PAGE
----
The Prime Minister insisted that if the numbers on the Brussels table did not come down, then there would not be a deal.
An anxious atmosphere hung over the early talks as they were delayed with attempts made to get David Cameron, German Chancellor Angela Merkel and French President Francois Hollande into the same room to agree the broad parameters of a compromise settlement that could see a few billion pounds knocked off the original proposal that was just shy of one trillion euros for the years 2014 to 2020.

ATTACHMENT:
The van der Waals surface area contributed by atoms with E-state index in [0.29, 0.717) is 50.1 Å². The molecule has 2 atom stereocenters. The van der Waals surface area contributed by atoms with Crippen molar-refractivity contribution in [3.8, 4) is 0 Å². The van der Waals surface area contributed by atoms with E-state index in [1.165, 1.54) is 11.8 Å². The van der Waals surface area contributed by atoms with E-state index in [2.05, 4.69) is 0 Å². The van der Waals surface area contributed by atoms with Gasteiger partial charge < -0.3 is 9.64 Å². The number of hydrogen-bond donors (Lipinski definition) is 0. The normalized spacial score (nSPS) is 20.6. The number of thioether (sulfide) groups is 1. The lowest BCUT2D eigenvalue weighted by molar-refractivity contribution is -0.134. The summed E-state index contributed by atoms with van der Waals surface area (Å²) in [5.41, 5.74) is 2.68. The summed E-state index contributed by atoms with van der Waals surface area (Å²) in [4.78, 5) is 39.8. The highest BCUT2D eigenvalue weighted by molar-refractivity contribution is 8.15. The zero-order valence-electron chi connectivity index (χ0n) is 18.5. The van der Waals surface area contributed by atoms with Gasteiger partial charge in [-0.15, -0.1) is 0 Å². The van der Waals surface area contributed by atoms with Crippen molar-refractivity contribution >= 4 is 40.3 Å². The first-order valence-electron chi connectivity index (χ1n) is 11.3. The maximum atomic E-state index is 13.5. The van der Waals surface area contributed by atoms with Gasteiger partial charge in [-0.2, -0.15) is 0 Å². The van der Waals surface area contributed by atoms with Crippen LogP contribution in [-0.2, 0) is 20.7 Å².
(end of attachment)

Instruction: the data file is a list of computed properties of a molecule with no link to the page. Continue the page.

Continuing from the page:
A cut in the seven-year budget to about €930 billion would be a first for the EU and, after his speech offering an in-out referendum on Britain's membership, would be presented as a great victory for Mr Cameron when he makes a Commons statement on the summit on Monday.
The Prime Minister told reporters: "The EU should not be immune from the sorts of pressures we've had to reduce spending, find efficiencies and make sure we spend money wisely."
He added: "When we were last here in November, the numbers were much too high: they need to come down, and if they don't come down, then there won't be a deal."
Mrs Merkel said: "We have to be careful with the way we spend but also show solidarity between net contributors and recipients."
Mr Hollande said the push for savings must not be allowed to destabilise Europe's recovery.